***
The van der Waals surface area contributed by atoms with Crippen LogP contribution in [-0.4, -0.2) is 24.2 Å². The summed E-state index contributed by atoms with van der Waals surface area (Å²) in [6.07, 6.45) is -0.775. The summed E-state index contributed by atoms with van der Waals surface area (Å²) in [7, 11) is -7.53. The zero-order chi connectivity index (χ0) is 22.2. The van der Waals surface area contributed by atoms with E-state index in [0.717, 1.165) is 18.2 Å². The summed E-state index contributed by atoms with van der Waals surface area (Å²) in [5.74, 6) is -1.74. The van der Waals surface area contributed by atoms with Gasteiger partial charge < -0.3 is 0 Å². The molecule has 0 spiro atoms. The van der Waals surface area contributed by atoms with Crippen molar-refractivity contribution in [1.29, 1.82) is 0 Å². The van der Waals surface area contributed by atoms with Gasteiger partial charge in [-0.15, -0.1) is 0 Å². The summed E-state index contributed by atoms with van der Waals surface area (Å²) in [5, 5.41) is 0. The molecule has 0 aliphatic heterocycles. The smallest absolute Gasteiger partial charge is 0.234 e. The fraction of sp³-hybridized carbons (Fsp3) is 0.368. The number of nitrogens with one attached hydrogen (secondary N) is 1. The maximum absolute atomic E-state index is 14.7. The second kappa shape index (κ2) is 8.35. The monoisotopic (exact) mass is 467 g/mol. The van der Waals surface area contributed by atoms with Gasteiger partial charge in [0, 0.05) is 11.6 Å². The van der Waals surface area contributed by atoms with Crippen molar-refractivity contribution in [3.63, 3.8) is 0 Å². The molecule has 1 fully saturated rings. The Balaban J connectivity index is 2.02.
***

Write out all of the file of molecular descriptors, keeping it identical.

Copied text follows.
The van der Waals surface area contributed by atoms with Crippen LogP contribution in [-0.4, -0.2) is 24.2 Å². The summed E-state index contributed by atoms with van der Waals surface area (Å²) in [6.07, 6.45) is -0.775. The summed E-state index contributed by atoms with van der Waals surface area (Å²) in [7, 11) is -7.53. The zero-order chi connectivity index (χ0) is 22.2. The van der Waals surface area contributed by atoms with E-state index in [0.717, 1.165) is 18.2 Å². The summed E-state index contributed by atoms with van der Waals surface area (Å²) in [5.74, 6) is -1.74. The van der Waals surface area contributed by atoms with Gasteiger partial charge < -0.3 is 0 Å². The molecule has 0 spiro atoms. The van der Waals surface area contributed by atoms with Crippen molar-refractivity contribution in [1.29, 1.82) is 0 Å². The van der Waals surface area contributed by atoms with Gasteiger partial charge in [-0.15, -0.1) is 0 Å². The summed E-state index contributed by atoms with van der Waals surface area (Å²) in [5, 5.41) is 0. The molecule has 0 aliphatic heterocycles. The smallest absolute Gasteiger partial charge is 0.234 e. The fraction of sp³-hybridized carbons (Fsp3) is 0.368. The number of nitrogens with one attached hydrogen (secondary N) is 1. The maximum absolute atomic E-state index is 14.7. The second kappa shape index (κ2) is 8.35. The monoisotopic (exact) mass is 467 g/mol. The van der Waals surface area contributed by atoms with Gasteiger partial charge in [0, 0.05) is 11.6 Å². The van der Waals surface area contributed by atoms with Crippen molar-refractivity contribution in [3.63, 3.8) is 0 Å². The molecule has 1 fully saturated rings. The Balaban J connectivity index is 2.02.